Pollution

Chance find has big implications for water treatment's costs and carbon footprint
March 27, 2017 01:15 PM - Engineering and Physical Sciences Research Council

A type of bacteria accidentally discovered during research supported by the Engineering and Physical Sciences Research Council (EPSRC) could fundamentally re-shape efforts to cut the huge amount of electricity consumed during wastewater clean-up.

The discovery has upended a century of conventional thinking. The microorganisms - 'comammox' (complete ammonia oxidising) bacteria - can completely turn ammonia into nitrates. Traditionally, this vital step in removing nitrogen from wastewater has involved using two different microorganisms in a two-step approach: ammonia is oxidised into nitrites that are then oxidised into nitrates, which are turned into nitrogen gas and flared off harmlessly.

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Google Street View Cars Are Now Helping to Track Methane Leaks
March 23, 2017 02:32 PM - Yale Environment 360

Google Street View cars have driven millions of miles across the globe, capturing 360-degree images of roadways and communities on all seven continents. Now, scientists and environmentalists are teaming up to add pollution trackers to the vehicles so they can monitor natural gas leaks as they drive.

The new project, detailed this week in the journal Environmental Science and Technology, is being led by researchers at Colorado State University, the Environmental Defense Fund, and Google Earth Outreach.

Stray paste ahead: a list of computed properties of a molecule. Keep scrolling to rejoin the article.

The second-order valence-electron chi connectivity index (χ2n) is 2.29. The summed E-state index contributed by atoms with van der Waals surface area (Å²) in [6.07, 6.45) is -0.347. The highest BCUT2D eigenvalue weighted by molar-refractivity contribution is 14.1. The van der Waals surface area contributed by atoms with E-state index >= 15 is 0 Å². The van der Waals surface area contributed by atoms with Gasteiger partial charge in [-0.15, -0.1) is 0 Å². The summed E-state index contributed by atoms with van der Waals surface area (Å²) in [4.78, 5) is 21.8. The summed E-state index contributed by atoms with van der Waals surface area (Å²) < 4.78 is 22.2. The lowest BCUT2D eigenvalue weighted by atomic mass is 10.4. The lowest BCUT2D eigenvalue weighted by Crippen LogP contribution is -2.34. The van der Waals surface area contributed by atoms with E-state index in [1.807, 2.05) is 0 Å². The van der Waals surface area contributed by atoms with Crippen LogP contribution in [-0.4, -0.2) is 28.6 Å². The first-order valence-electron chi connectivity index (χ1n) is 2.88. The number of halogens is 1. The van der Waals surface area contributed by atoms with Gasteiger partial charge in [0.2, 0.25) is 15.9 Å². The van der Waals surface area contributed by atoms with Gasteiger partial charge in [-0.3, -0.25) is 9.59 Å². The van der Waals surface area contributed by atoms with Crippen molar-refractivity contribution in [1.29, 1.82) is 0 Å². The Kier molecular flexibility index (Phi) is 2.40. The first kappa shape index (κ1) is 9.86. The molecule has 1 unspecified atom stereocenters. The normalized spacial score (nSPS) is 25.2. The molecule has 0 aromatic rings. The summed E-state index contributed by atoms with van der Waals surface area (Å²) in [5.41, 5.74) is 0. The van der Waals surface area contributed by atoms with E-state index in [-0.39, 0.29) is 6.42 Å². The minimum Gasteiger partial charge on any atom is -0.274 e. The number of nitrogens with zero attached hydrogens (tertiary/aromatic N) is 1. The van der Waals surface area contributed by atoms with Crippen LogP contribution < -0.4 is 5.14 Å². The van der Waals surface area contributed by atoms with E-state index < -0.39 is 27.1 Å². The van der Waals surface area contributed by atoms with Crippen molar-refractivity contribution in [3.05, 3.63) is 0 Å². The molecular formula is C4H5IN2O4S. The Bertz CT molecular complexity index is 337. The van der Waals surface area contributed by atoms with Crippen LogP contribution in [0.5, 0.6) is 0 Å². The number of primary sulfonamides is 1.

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SPOTLIGHT

The Dangers Behind Fast Food Packaging

Susan Bird, Care2

We’ve all known for a long time that eating fast food is bad for you. It’s greasy, fatty, high in sodium and the calorie count is obscene. Now comes news that even the packaging that food comes in might be dangerous to your health.

A new study found dangerous chemical compounds in almost half of the 400 fast food containers it tested from 27 fast food franchises. Packaging tested in this study came from the Big Four: McDonald’s, Chipotle Mexican Grill, Starbucks and Yum! Brands, Inc., which operates Taco Bell, KFC, Pizza Hut and WingStreet.

The substances in question are perfluorinated chemicals (PFCs). That’s the same stuff that once was used to make Dupont’s Teflon before it had to be removed from the market. It’s also used in carpeting, furniture, clothing and cosmetics because of its water-repellant and stain-resistant qualities. We’re exposed to it every day.

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